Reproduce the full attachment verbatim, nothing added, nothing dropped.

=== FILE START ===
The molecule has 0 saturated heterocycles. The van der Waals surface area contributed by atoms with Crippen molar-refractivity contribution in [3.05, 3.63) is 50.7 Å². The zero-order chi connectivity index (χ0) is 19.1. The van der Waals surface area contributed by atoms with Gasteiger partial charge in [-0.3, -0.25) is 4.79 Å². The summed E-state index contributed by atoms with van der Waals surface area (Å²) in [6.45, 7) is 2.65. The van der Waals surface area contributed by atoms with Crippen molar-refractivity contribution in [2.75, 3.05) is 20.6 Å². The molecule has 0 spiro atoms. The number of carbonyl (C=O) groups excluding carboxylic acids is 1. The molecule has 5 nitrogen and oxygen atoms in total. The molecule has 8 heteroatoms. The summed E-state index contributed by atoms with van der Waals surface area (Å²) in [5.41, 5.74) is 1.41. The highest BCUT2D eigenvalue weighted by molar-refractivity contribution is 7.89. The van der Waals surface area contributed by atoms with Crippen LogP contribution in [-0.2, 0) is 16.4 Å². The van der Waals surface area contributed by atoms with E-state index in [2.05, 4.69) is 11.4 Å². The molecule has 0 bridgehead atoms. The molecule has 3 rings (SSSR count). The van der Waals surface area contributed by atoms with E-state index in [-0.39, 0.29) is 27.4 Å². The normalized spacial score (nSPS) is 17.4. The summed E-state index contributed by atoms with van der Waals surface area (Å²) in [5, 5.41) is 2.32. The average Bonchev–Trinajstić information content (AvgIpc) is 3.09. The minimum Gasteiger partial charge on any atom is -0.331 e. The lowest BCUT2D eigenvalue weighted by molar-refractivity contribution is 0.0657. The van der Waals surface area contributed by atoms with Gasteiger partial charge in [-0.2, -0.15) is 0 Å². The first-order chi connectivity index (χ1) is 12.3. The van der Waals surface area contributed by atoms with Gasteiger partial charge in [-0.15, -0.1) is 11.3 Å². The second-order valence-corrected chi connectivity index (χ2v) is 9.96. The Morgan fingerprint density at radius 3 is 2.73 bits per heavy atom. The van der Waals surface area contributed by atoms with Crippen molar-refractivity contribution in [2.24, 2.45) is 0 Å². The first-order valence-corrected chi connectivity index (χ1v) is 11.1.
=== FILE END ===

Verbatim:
The molecule has 0 saturated heterocycles. The van der Waals surface area contributed by atoms with Crippen molar-refractivity contribution in [3.05, 3.63) is 50.7 Å². The zero-order chi connectivity index (χ0) is 19.1. The van der Waals surface area contributed by atoms with Gasteiger partial charge in [-0.3, -0.25) is 4.79 Å². The summed E-state index contributed by atoms with van der Waals surface area (Å²) in [6.45, 7) is 2.65. The van der Waals surface area contributed by atoms with Crippen molar-refractivity contribution in [2.75, 3.05) is 20.6 Å². The molecule has 0 spiro atoms. The number of carbonyl (C=O) groups excluding carboxylic acids is 1. The molecule has 5 nitrogen and oxygen atoms in total. The molecule has 8 heteroatoms. The summed E-state index contributed by atoms with van der Waals surface area (Å²) in [5.41, 5.74) is 1.41. The highest BCUT2D eigenvalue weighted by molar-refractivity contribution is 7.89. The van der Waals surface area contributed by atoms with Crippen LogP contribution in [-0.2, 0) is 16.4 Å². The van der Waals surface area contributed by atoms with E-state index in [2.05, 4.69) is 11.4 Å². The molecule has 0 bridgehead atoms. The molecule has 3 rings (SSSR count). The van der Waals surface area contributed by atoms with E-state index in [-0.39, 0.29) is 27.4 Å². The normalized spacial score (nSPS) is 17.4. The summed E-state index contributed by atoms with van der Waals surface area (Å²) in [5, 5.41) is 2.32. The average Bonchev–Trinajstić information content (AvgIpc) is 3.09. The minimum Gasteiger partial charge on any atom is -0.331 e. The lowest BCUT2D eigenvalue weighted by molar-refractivity contribution is 0.0657. The van der Waals surface area contributed by atoms with Gasteiger partial charge in [-0.2, -0.15) is 0 Å². The first-order chi connectivity index (χ1) is 12.3. The van der Waals surface area contributed by atoms with Gasteiger partial charge in [-0.15, -0.1) is 11.3 Å². The second-order valence-corrected chi connectivity index (χ2v) is 9.96. The Morgan fingerprint density at radius 3 is 2.73 bits per heavy atom. The van der Waals surface area contributed by atoms with Crippen molar-refractivity contribution in [2.24, 2.45) is 0 Å². The first-order valence-corrected chi connectivity index (χ1v) is 11.1.